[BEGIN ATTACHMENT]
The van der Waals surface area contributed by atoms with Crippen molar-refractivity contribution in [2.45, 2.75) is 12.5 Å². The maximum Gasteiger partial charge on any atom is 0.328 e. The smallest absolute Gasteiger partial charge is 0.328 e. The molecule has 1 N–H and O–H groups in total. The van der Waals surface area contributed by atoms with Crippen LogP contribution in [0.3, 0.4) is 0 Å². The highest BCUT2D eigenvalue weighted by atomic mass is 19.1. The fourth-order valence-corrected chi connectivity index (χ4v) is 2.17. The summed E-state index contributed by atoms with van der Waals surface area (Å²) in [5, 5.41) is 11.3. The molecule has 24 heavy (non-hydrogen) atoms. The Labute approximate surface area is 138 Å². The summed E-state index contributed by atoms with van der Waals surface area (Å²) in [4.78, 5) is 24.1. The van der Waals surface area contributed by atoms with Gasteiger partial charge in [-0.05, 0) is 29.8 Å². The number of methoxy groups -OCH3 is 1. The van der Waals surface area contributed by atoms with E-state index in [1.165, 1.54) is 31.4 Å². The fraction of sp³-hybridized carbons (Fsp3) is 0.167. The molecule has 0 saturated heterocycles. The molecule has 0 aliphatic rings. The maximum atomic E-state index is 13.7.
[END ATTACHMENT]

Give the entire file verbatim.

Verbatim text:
The van der Waals surface area contributed by atoms with Crippen molar-refractivity contribution in [2.45, 2.75) is 12.5 Å². The maximum Gasteiger partial charge on any atom is 0.328 e. The smallest absolute Gasteiger partial charge is 0.328 e. The molecule has 1 N–H and O–H groups in total. The van der Waals surface area contributed by atoms with Crippen LogP contribution in [0.3, 0.4) is 0 Å². The highest BCUT2D eigenvalue weighted by atomic mass is 19.1. The fourth-order valence-corrected chi connectivity index (χ4v) is 2.17. The summed E-state index contributed by atoms with van der Waals surface area (Å²) in [5, 5.41) is 11.3. The molecule has 24 heavy (non-hydrogen) atoms. The Labute approximate surface area is 138 Å². The summed E-state index contributed by atoms with van der Waals surface area (Å²) in [4.78, 5) is 24.1. The van der Waals surface area contributed by atoms with Gasteiger partial charge in [-0.05, 0) is 29.8 Å². The number of methoxy groups -OCH3 is 1. The van der Waals surface area contributed by atoms with E-state index in [1.165, 1.54) is 31.4 Å². The fraction of sp³-hybridized carbons (Fsp3) is 0.167. The molecule has 0 saturated heterocycles. The molecule has 0 aliphatic rings. The maximum atomic E-state index is 13.7.